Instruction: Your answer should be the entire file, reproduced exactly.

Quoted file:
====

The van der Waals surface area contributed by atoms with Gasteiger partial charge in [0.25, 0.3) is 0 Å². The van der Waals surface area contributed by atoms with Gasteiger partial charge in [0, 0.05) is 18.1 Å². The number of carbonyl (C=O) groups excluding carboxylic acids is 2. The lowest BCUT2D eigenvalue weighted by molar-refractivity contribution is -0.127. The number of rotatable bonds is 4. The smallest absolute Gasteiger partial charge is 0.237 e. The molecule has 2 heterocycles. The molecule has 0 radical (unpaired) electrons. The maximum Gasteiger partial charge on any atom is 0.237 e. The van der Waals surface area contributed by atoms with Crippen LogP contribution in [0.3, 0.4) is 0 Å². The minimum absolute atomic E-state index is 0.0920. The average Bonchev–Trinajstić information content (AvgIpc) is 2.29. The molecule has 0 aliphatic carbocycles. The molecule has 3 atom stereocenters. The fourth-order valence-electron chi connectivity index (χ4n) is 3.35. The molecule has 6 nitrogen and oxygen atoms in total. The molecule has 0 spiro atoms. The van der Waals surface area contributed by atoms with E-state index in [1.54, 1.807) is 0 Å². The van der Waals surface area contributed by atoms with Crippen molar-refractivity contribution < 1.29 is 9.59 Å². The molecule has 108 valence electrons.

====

The van der Waals surface area contributed by atoms with Gasteiger partial charge in [0.25, 0.3) is 0 Å². The van der Waals surface area contributed by atoms with Gasteiger partial charge in [0, 0.05) is 18.1 Å². The number of carbonyl (C=O) groups excluding carboxylic acids is 2. The lowest BCUT2D eigenvalue weighted by molar-refractivity contribution is -0.127. The number of rotatable bonds is 4. The smallest absolute Gasteiger partial charge is 0.237 e. The molecule has 2 heterocycles. The molecule has 0 radical (unpaired) electrons. The maximum Gasteiger partial charge on any atom is 0.237 e. The van der Waals surface area contributed by atoms with Crippen LogP contribution in [0.3, 0.4) is 0 Å². The minimum absolute atomic E-state index is 0.0920. The average Bonchev–Trinajstić information content (AvgIpc) is 2.29. The molecule has 0 aliphatic carbocycles. The molecule has 3 atom stereocenters. The fourth-order valence-electron chi connectivity index (χ4n) is 3.35. The molecule has 6 nitrogen and oxygen atoms in total. The molecule has 0 spiro atoms. The van der Waals surface area contributed by atoms with E-state index in [1.54, 1.807) is 0 Å². The van der Waals surface area contributed by atoms with Crippen molar-refractivity contribution < 1.29 is 9.59 Å². The molecule has 108 valence electrons.